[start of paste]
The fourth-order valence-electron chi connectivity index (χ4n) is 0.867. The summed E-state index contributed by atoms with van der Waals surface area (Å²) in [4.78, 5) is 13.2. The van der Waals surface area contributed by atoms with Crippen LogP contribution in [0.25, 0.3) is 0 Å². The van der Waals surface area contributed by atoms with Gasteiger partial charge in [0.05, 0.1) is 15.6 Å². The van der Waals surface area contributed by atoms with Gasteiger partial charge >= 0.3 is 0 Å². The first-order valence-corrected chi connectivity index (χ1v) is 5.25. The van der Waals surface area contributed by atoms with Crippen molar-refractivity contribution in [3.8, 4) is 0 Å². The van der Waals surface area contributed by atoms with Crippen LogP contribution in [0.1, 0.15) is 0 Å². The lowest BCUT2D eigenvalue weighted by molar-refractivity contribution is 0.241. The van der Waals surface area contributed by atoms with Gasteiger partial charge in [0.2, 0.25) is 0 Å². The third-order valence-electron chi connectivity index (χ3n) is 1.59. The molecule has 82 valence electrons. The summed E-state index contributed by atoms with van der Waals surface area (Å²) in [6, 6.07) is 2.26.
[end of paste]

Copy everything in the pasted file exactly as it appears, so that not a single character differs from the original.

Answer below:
The fourth-order valence-electron chi connectivity index (χ4n) is 0.867. The summed E-state index contributed by atoms with van der Waals surface area (Å²) in [4.78, 5) is 13.2. The van der Waals surface area contributed by atoms with Crippen LogP contribution in [0.25, 0.3) is 0 Å². The van der Waals surface area contributed by atoms with Gasteiger partial charge in [0.05, 0.1) is 15.6 Å². The van der Waals surface area contributed by atoms with Gasteiger partial charge >= 0.3 is 0 Å². The first-order valence-corrected chi connectivity index (χ1v) is 5.25. The van der Waals surface area contributed by atoms with Crippen molar-refractivity contribution in [3.8, 4) is 0 Å². The van der Waals surface area contributed by atoms with Crippen LogP contribution in [0.1, 0.15) is 0 Å². The lowest BCUT2D eigenvalue weighted by molar-refractivity contribution is 0.241. The van der Waals surface area contributed by atoms with Gasteiger partial charge in [0.2, 0.25) is 0 Å². The third-order valence-electron chi connectivity index (χ3n) is 1.59. The molecule has 82 valence electrons. The summed E-state index contributed by atoms with van der Waals surface area (Å²) in [6, 6.07) is 2.26.